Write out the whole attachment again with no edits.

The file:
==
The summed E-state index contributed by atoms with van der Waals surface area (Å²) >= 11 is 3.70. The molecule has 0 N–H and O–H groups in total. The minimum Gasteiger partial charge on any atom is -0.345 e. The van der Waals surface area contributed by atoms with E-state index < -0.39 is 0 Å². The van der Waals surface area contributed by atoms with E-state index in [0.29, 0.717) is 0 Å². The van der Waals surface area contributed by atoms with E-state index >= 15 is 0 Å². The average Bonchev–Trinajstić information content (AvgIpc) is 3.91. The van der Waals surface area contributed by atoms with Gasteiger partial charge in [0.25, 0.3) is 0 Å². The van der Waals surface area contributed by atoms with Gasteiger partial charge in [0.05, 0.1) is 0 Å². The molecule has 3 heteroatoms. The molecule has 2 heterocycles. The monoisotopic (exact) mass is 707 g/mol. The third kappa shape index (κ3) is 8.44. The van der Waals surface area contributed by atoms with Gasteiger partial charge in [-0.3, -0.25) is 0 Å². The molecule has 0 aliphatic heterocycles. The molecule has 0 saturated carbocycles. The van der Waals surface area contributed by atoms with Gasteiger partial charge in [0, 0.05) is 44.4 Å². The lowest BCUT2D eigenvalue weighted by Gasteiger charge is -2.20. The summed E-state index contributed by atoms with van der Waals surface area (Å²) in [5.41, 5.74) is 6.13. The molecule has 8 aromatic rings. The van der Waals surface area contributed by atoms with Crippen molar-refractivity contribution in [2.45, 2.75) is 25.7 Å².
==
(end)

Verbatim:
The summed E-state index contributed by atoms with van der Waals surface area (Å²) >= 11 is 3.70. The molecule has 0 N–H and O–H groups in total. The minimum Gasteiger partial charge on any atom is -0.345 e. The van der Waals surface area contributed by atoms with E-state index < -0.39 is 0 Å². The van der Waals surface area contributed by atoms with E-state index in [0.29, 0.717) is 0 Å². The van der Waals surface area contributed by atoms with E-state index >= 15 is 0 Å². The average Bonchev–Trinajstić information content (AvgIpc) is 3.91. The van der Waals surface area contributed by atoms with Gasteiger partial charge in [0.25, 0.3) is 0 Å². The van der Waals surface area contributed by atoms with Gasteiger partial charge in [0.05, 0.1) is 0 Å². The molecule has 3 heteroatoms. The molecule has 2 heterocycles. The monoisotopic (exact) mass is 707 g/mol. The third kappa shape index (κ3) is 8.44. The van der Waals surface area contributed by atoms with Gasteiger partial charge in [-0.3, -0.25) is 0 Å². The molecule has 0 aliphatic heterocycles. The molecule has 0 saturated carbocycles. The van der Waals surface area contributed by atoms with Gasteiger partial charge in [0, 0.05) is 44.4 Å². The lowest BCUT2D eigenvalue weighted by Gasteiger charge is -2.20. The summed E-state index contributed by atoms with van der Waals surface area (Å²) in [5.41, 5.74) is 6.13. The molecule has 8 aromatic rings. The van der Waals surface area contributed by atoms with Crippen molar-refractivity contribution in [2.45, 2.75) is 25.7 Å².